Are online news sites good at giving readers what they want?

My colleague and friend, Reuben Schwarz, posted an excellent piece last weekend in response to a published transcript of a presentation from Pablo Boczkowski, where he talks about “the gap between what reporters write and readers read threatens news orgs’ future“.

Reuben’s view was that the observation of editorially promoted stories versus those in the most popular boxes as a proxy of demand (actual story clicks) versus supply (promoted stories), and how that relates to how news organisations are reconciling (or not in this case) the demands of their readers with their own reporting, is a pretty one dimensional story.

There are many other factors at play that those numbers, or that dataset in particular, don’t really reveal or address. Reuben talks about these dynamics, such as the scarcity of real estate on the homepage, satisfying reader demands for “quick scans”, thinking about audience segments and associated values, public interest vs personal interests and also commercial factors such as monetisation of the audience and content. I’m not going to go into Reuben’s critique in detail (you should read it yourself as it’s pretty good).

I do however want to pick up on an essential point that he brings up, which is that what it all boils down to really, are the considerations that editors take into account when making decisions on what stories to promote. The “most popular” box is in fact, part of that consideration set, as Reuben alludes to again and again, and rightly so. Editors do make decisions based on the knowledge that some stories will still be discovered and popular no matter where you put them, and these stories will eventually find their way to the most popular box, displayed in front of hundreds of thousands of users to see.

Now, given the above, what exactly does this mean for the “what readers want vs what reporters write/promote” debate? Is the difference between what’s ranking in the “most popular” box and what’s being promoted on the homepage a sign of news organisations losing touch of what their readers want to read? Will it spell the demise of news organisations as we continually produce things which no one wants?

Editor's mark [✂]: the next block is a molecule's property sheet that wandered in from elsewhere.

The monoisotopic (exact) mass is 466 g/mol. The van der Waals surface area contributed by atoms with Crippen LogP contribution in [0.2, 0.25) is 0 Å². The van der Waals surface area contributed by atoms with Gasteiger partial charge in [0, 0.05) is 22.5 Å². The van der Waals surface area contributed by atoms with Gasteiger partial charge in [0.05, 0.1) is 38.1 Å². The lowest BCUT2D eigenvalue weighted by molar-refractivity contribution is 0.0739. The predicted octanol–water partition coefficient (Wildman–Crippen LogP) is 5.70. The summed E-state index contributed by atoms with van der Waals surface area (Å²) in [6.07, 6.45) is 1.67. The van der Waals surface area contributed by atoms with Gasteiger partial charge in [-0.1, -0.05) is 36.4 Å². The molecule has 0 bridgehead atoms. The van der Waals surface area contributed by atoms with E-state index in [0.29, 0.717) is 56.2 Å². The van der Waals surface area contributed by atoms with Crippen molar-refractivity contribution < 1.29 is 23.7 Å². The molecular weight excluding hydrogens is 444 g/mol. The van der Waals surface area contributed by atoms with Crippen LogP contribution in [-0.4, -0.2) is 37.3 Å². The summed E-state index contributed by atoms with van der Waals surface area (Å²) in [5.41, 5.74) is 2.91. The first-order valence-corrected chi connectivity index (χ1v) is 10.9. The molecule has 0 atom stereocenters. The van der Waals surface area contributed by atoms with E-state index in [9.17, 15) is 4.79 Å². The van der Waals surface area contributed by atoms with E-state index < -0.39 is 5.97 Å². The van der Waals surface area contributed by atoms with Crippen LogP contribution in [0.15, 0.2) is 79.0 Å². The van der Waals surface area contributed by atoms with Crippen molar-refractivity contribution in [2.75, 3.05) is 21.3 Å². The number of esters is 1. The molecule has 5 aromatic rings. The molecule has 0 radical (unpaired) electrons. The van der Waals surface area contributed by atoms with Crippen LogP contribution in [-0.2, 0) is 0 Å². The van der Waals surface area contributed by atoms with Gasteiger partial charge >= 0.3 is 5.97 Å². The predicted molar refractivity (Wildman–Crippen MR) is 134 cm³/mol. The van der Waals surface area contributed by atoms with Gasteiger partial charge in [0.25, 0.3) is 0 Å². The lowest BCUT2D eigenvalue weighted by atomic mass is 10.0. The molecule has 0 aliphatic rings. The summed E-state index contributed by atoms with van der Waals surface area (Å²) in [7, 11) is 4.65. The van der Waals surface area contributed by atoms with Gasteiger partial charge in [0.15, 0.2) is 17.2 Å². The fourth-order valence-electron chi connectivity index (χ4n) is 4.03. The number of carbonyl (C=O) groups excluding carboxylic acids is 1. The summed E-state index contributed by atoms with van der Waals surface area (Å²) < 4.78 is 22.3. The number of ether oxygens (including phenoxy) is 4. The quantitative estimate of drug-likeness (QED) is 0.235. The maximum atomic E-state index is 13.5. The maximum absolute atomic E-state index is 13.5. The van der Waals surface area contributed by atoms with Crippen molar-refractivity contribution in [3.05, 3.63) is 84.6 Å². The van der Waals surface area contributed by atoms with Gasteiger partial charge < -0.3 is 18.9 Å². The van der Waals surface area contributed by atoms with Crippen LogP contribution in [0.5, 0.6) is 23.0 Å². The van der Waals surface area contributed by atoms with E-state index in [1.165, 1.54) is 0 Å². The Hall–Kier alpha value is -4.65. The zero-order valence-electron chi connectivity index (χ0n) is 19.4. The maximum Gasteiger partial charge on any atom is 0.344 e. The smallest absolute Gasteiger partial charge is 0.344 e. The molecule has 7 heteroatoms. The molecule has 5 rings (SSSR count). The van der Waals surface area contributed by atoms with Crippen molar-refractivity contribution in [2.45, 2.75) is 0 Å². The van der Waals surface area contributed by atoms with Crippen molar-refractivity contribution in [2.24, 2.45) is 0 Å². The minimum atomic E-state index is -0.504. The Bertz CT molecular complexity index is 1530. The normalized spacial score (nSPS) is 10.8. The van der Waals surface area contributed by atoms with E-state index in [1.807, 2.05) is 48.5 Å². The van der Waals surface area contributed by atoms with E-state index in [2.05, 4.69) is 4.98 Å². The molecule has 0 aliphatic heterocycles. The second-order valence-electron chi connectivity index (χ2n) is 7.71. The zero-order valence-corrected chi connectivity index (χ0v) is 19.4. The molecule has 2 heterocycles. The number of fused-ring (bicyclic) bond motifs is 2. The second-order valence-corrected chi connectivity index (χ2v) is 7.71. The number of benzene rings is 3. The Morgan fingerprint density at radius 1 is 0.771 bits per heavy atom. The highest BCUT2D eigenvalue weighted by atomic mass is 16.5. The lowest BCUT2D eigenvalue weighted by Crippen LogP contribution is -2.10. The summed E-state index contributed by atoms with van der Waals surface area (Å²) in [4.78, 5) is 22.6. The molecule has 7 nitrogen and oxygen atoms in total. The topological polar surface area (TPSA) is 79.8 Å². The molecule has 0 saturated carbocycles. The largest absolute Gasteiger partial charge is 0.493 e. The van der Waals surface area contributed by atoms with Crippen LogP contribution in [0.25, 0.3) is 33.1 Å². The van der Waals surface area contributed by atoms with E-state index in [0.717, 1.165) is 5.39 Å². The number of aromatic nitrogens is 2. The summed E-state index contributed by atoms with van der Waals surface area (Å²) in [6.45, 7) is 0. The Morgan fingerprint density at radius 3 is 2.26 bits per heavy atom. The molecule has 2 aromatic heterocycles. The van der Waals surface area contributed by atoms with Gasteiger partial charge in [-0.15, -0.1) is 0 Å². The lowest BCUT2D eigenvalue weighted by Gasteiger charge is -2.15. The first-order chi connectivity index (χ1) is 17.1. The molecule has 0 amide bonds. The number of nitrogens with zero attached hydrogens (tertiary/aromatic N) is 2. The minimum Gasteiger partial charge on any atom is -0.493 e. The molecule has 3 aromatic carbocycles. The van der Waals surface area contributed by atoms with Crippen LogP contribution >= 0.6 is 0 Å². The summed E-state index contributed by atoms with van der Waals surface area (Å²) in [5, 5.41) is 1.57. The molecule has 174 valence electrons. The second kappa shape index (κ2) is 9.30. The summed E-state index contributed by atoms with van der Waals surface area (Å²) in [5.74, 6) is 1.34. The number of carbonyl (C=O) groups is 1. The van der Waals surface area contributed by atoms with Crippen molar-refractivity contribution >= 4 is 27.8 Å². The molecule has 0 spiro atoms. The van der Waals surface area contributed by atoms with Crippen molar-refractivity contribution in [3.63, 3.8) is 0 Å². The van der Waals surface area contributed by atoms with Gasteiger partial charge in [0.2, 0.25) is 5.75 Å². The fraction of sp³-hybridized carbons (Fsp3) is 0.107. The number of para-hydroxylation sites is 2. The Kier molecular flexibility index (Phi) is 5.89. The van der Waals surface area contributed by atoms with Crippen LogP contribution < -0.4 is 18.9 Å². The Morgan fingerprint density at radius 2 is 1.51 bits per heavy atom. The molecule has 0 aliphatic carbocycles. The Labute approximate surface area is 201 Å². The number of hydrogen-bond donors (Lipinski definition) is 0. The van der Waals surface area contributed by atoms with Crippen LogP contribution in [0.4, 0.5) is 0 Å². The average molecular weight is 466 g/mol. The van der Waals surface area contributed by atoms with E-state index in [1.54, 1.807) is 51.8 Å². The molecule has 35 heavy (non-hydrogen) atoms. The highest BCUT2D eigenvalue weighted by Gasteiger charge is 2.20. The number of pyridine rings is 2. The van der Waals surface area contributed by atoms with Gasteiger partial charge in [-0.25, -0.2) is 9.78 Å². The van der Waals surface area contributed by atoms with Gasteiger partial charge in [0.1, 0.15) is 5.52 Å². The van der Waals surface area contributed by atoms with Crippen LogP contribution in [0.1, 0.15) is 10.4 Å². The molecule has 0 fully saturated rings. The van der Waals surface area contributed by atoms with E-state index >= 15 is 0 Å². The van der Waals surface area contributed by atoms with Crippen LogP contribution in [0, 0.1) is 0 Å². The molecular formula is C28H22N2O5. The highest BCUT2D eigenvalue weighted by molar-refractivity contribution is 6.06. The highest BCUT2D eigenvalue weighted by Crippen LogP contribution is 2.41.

Headlines, editor’s picks and the “Most Popular” stories

Looking at Stuff’s homepage, you’ll see that the “Most Popular” box is placed above the fold. The same goes for most news sites out there (as Reuben pointed out also). There’s a reason for this that’s very much in line with the objective of the homepage, which is to serve as a gateway for the discovery of content across the site.

In Stuff’s case, about 70% of all visits to the site starts from our homepage (I imagine this stat to be similar across most news websites). This means that the homepage is absolutely crucial to us in terms making the most important and relevant content easily discoverable to a wide cross-section of the New Zealand public. You can imagine how difficult it can be to appeal to everyone, but over time good news websites (like Stuff) have fine-tuned the ways in which we do this.

The “Most Popular” box is just one of those ‘ways’. It is a navigational point on a space-starved homepage, in the same way that sectional tabs, editorial picks or headlines are all navigational points themselves. Their purpose are all the same, which is to allow our users to get to content across our site. What differs among them is how they get there. Headlines and editor’s picks display content curated by professionals for the audience, while the “most popular” box actually displays content curated by the audience for others (ie. it’s social aggregation at work).

So, the “Most Popular” box doesn’t operate in a vacuum. It’s very much a tool for making content discoverable that editors are well aware of. Knowing what will get aggregated in this space means that you can maximise the remaining space to promote other stories, which may not get ranked in the box. This leads me to the next question…

Doesn’t this mean that “unranked” stories aren’t relevant to readers? Isn’t this proof of the disconnect between what readers want and what’s actually being promoted?

In a word, no.

We’ve shown before how the common perception that stories of celebrity, or tabloid nature, account for a large chunk of news traffic online to be wrong.

In that same vein, thinking that stories from the “Most Popular” box, which more often than not includes controversial, scandalous, celebrity or oddstuff stories, is the be all and end all of our news traffic, is just simply wrong. All it is, really, is like taking a pulse of what everyone’s suddenly looking at, at one point in time. It does not always dictate the wider agenda, nor does it always drive traffic.

As Reuben mentioned in his own posts, one-off visitors are of low value to news organisations like ourselves. In addition to that, simply only having “celebrity” stories will only work to satisfy search engines and reduce our credibility or attractiveness as a “destination site”.

Stuff is not a content farm. It’s the nation’s most visited news website (according to both Nielsen Online and ComScore… unified, I might add). 75% of traffic to Stuff is direct, which is a strong indicator of user and brand loyalty.

We are a destination site.

We didn’t achieve that by simply plugging celeb-stuff all over the place in a bid to inflate search referrals (actually, as Reuben has pointed out before, our SEO isn’t even that great compared to others). Quite the contrary, actually.

We understand that “editorially promoted” stories that don’t appear in the Most Popular box may not be relevant to everyone, but it certainly doesn’t mean that it’s not important to anyone. We became a trusted news source by constantly building our credibility (and understanding the importance of credibility itself). We got to where we are by giving our audience reasons to keep coming back.

OK, all fine and dandy, but what does the data tell us?